MINNEAPOLIS -- Based on the public comments of Minnesota Vikings executives in recent weeks, it seems as though the team hopes to have Adrian Peterson back in purple next season, once he is reinstated from his NFL suspension. And as we discussed yesterday, the simplest way for the Vikings to make that happen is to leave Peterson's contract untouched: wait for him to be reinstated, pay him the $12.75 million base salary he's due in 2015 and make the roster moves necessary to field a competitive team while carrying a $15.4 million cap figure for Peterson.
That approach, of course, would leave the Vikings paying a 30-year-old running back $3 million more than any other running back in the league. And while some around the league believe that's a reasonable price to pay for a healthy, motivated Peterson -- a league source said at least one playoff team has indicated it would take on the running back's deal, as is -- the Vikings could pursue a number of restructuring options, should they seek cap relief. Several of them would still leave as much cash in Peterson's pocket as he was originally scheduled to make in 2015, though there's always a risk in approaching a player about redoing his deal.
To get a better sense of the Vikings' options, we'll return to our panel of experts, which includes ESPN NFL business analyst Andrew Brandt and Institute for Athletes president Blake Baratz, whose Minneapolis-based agency represents 38 NFL players. While Peterson currently cannot be reinstated until April 15, Brandt believes the starting point is for Peterson's agent, Ben Dogra, to get a sense of what the running back's value would be on the open market.
"I’m sure Ben is somehow surveying what he could make on the open market," Brandt said. "I know people bring up the tampering thing, but there are all kinds of shades of gray here. You could simply say to teams, 'What do you think a guy like that would be worth on the open market?'"
That question becomes more complicated because Peterson isn't able to return until more than a month after the start of free agency. But with the cap rising to $140 million this year, it's probably safe to assume Peterson isn't going to have to play for much less than he was originally scheduled to make. The Vikings also aren't tight against the cap this season, meaning they might not see the benefit in asking Peterson to open up his deal.
From an agent's perspective, Baratz said, "I'm all for restructuring if it helps the team and the player gets what he deserves. That's great. But I’d have to have a real reason to restructure. If I was already planning on making $12.75 million in cash (in 2015), I'd want that or more and some security, or a very valid reason why I should take less. The valid reason is, 'There’s not going to be that cash available elsewhere,' or, 'I really want to be in Minnesota because I love it -- I love my teammates, my coaches. I want to be in Minnesota; maybe my kids are in school.' There have got to be valid reasons."
But if the Vikings were going to ask Peterson to redo his deal, they'd have a couple ways to go about it.
One idea is helped by Peterson's absence last season; because he didn't play, the Vikings could set up some reasonably-attainable benchmarks as "not likely to be earned" incentives that wouldn't count against the 2015 cap because Peterson didn't hit them in 2014. Let's say Peterson had a $9.75 million base salary in 2015 -- matching Philadelphia's LeSean McCoy for the top base salary among running backs next season -- and had $3 million in incentives to get his cash back to $12.75 million. The Vikings could guarantee part of that base salary for 2015 (Peterson currently has no guaranteed money in his deal), and if the running back hit the incentives, the $3 million charge would be debited from the Vikings' cap space in 2016.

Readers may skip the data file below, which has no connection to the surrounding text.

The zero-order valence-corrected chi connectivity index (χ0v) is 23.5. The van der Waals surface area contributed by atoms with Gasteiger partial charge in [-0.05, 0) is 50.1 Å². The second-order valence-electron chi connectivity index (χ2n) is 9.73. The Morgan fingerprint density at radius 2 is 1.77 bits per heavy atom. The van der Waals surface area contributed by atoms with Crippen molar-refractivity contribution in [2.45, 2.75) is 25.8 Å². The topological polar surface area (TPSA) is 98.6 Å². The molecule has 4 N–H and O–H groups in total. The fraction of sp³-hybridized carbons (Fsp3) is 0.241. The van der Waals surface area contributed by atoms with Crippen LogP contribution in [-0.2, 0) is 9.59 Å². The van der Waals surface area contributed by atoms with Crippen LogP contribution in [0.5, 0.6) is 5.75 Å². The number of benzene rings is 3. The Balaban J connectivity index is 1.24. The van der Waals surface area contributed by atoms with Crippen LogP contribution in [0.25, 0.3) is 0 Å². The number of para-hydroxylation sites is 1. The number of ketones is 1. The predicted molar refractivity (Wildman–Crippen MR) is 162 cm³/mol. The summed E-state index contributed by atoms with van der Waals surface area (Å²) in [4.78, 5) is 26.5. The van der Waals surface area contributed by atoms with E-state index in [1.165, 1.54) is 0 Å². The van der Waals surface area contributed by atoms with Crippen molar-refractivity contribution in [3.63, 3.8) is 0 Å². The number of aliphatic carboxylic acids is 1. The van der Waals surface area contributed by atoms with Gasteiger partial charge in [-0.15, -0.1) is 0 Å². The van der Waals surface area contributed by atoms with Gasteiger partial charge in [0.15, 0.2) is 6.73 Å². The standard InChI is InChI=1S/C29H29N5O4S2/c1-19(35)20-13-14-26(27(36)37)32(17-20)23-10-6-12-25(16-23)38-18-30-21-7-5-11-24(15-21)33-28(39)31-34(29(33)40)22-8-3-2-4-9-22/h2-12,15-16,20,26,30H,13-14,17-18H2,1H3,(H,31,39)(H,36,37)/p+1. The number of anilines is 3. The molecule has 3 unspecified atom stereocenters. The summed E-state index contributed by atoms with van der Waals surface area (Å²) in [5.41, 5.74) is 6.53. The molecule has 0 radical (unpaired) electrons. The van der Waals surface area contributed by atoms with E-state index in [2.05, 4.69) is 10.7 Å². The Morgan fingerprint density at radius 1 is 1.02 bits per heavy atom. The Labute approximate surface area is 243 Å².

"You’re going to be able to structure a deal that can be incentive-based, based on (him) not playing," Brandt said. "Whether he and Ben would take a deal like that is another story."
With assistant GM Rob Brzezinski managing the team's salary cap, the Vikings have typically been reluctant to mortgage future space by pushing cap dollars into the future. That means another method of restructuring Peterson's deal -- by adding a year to the contract and converting his 2015 salary into a signing bonus -- would be even more out of character for the Vikings. But if the team wanted to pursue such a path, it could replace the final three years on Peterson's deal with a four-year contract that essentially guaranteed him $20 million in exchange for lower payouts.
If Peterson got a $12 million signing bonus to go with a guaranteed base salary of $4 million and his original $250,000 workout bonus, he'd actually make $16.25 million in 2015. The cap number, though, would be just $7.25 million, and assuming another $4 million base salary and $250,000 workout bonus in 2016, the Vikings would need the same cap space to keep him around in 2016. The drawback would come in 2017, when the Vikings would still have $6 million of bonus prorations looming for a 32-year-old Peterson, possibly around the time they'd be looking to pay Teddy Bridgewater.
In the end, the Vikings might not have a compelling enough reason to approach Peterson about restructuring his deal this year, particularly if the team is concerned about the state of its relationship with the running back after a tumultuous 2014. But a restructured deal, done right, wouldn't necessarily leave Peterson with less cash in 2015 than he originally planned to make.
"It all depends on the player’s perspective," Baratz said. "If he’s scheduled to make $12.75 million, what is he going down to? Ten (million)? He's not going to five. He might go to 10, with an incentive to get to 15 or 16. Maybe he'd ask for something in return to go to 2,000 yards again. But if you’re asking to go to five, six or eight (million) -- and I'm not advising him -- I don’t see an incentive to do that."